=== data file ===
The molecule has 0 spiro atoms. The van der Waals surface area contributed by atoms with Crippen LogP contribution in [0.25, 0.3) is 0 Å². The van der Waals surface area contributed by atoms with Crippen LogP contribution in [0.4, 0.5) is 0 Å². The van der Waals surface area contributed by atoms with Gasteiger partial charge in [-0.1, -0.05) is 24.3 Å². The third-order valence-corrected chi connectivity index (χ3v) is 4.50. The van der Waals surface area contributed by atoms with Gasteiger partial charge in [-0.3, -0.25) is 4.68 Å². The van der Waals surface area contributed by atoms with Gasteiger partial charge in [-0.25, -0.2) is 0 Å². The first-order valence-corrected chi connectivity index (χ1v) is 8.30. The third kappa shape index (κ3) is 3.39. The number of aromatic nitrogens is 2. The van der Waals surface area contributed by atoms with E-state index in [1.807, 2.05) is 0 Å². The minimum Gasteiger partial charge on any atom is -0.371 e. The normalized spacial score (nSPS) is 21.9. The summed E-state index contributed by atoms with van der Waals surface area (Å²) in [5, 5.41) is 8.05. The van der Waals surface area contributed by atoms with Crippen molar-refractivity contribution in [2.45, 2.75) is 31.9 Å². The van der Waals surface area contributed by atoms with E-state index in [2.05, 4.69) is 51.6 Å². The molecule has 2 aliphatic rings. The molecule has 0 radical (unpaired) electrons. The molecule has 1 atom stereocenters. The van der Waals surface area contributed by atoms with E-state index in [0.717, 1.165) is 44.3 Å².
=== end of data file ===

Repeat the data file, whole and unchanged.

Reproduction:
The molecule has 0 spiro atoms. The van der Waals surface area contributed by atoms with Crippen LogP contribution in [0.25, 0.3) is 0 Å². The van der Waals surface area contributed by atoms with Crippen LogP contribution in [0.4, 0.5) is 0 Å². The van der Waals surface area contributed by atoms with Gasteiger partial charge in [-0.1, -0.05) is 24.3 Å². The third-order valence-corrected chi connectivity index (χ3v) is 4.50. The van der Waals surface area contributed by atoms with Gasteiger partial charge in [-0.3, -0.25) is 4.68 Å². The van der Waals surface area contributed by atoms with Gasteiger partial charge in [-0.25, -0.2) is 0 Å². The first-order valence-corrected chi connectivity index (χ1v) is 8.30. The third kappa shape index (κ3) is 3.39. The number of aromatic nitrogens is 2. The van der Waals surface area contributed by atoms with E-state index in [1.807, 2.05) is 0 Å². The minimum Gasteiger partial charge on any atom is -0.371 e. The normalized spacial score (nSPS) is 21.9. The summed E-state index contributed by atoms with van der Waals surface area (Å²) in [5, 5.41) is 8.05. The van der Waals surface area contributed by atoms with Crippen molar-refractivity contribution in [2.45, 2.75) is 31.9 Å². The van der Waals surface area contributed by atoms with E-state index in [2.05, 4.69) is 51.6 Å². The molecule has 2 aliphatic rings. The molecule has 0 radical (unpaired) electrons. The molecule has 1 atom stereocenters. The van der Waals surface area contributed by atoms with E-state index in [0.717, 1.165) is 44.3 Å².